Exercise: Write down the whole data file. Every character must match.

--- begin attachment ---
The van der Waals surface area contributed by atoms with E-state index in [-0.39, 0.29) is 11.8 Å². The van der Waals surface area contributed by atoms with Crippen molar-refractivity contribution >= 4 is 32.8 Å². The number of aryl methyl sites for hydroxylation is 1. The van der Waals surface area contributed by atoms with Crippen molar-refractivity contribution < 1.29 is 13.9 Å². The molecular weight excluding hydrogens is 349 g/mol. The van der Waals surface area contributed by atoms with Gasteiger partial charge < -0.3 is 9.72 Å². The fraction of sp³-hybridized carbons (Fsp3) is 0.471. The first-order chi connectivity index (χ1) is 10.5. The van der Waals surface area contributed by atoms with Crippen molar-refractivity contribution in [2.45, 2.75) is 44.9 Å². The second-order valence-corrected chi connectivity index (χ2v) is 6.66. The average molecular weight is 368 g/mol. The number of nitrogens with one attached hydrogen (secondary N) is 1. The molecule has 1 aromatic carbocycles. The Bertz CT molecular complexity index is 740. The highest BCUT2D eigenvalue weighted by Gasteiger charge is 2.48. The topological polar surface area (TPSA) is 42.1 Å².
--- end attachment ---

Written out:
The van der Waals surface area contributed by atoms with E-state index in [-0.39, 0.29) is 11.8 Å². The van der Waals surface area contributed by atoms with Crippen molar-refractivity contribution >= 4 is 32.8 Å². The number of aryl methyl sites for hydroxylation is 1. The van der Waals surface area contributed by atoms with Crippen molar-refractivity contribution < 1.29 is 13.9 Å². The molecular weight excluding hydrogens is 349 g/mol. The van der Waals surface area contributed by atoms with Gasteiger partial charge < -0.3 is 9.72 Å². The fraction of sp³-hybridized carbons (Fsp3) is 0.471. The first-order chi connectivity index (χ1) is 10.5. The van der Waals surface area contributed by atoms with Crippen molar-refractivity contribution in [2.45, 2.75) is 44.9 Å². The second-order valence-corrected chi connectivity index (χ2v) is 6.66. The average molecular weight is 368 g/mol. The number of nitrogens with one attached hydrogen (secondary N) is 1. The molecule has 1 aromatic carbocycles. The Bertz CT molecular complexity index is 740. The highest BCUT2D eigenvalue weighted by Gasteiger charge is 2.48. The topological polar surface area (TPSA) is 42.1 Å².